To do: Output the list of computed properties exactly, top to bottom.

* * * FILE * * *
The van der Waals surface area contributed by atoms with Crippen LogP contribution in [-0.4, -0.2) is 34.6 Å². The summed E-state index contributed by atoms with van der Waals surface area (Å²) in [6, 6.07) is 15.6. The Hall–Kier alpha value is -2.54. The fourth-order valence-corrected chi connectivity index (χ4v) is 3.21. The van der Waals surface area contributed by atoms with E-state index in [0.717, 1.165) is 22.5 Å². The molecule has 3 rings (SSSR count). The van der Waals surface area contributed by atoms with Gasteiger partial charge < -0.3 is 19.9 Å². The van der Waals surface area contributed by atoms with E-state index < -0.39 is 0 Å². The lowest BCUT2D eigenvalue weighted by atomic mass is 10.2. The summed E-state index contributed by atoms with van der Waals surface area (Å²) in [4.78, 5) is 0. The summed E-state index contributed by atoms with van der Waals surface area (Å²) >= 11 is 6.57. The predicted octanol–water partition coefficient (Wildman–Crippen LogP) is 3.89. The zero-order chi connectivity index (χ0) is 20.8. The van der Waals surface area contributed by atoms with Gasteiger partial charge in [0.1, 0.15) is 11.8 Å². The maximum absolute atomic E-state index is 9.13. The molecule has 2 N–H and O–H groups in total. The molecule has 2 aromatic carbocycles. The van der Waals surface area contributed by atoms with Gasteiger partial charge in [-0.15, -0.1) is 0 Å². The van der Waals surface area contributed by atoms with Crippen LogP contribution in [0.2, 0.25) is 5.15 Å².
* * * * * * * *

The van der Waals surface area contributed by atoms with Crippen LogP contribution in [-0.4, -0.2) is 34.6 Å². The summed E-state index contributed by atoms with van der Waals surface area (Å²) in [6, 6.07) is 15.6. The Hall–Kier alpha value is -2.54. The fourth-order valence-corrected chi connectivity index (χ4v) is 3.21. The van der Waals surface area contributed by atoms with E-state index in [0.717, 1.165) is 22.5 Å². The molecule has 3 rings (SSSR count). The van der Waals surface area contributed by atoms with Gasteiger partial charge < -0.3 is 19.9 Å². The van der Waals surface area contributed by atoms with E-state index < -0.39 is 0 Å². The lowest BCUT2D eigenvalue weighted by atomic mass is 10.2. The summed E-state index contributed by atoms with van der Waals surface area (Å²) in [4.78, 5) is 0. The summed E-state index contributed by atoms with van der Waals surface area (Å²) >= 11 is 6.57. The predicted octanol–water partition coefficient (Wildman–Crippen LogP) is 3.89. The zero-order chi connectivity index (χ0) is 20.8. The van der Waals surface area contributed by atoms with Gasteiger partial charge in [0.1, 0.15) is 11.8 Å². The maximum absolute atomic E-state index is 9.13. The molecule has 2 N–H and O–H groups in total. The molecule has 2 aromatic carbocycles. The van der Waals surface area contributed by atoms with Gasteiger partial charge in [-0.15, -0.1) is 0 Å². The van der Waals surface area contributed by atoms with Crippen LogP contribution in [0.2, 0.25) is 5.15 Å².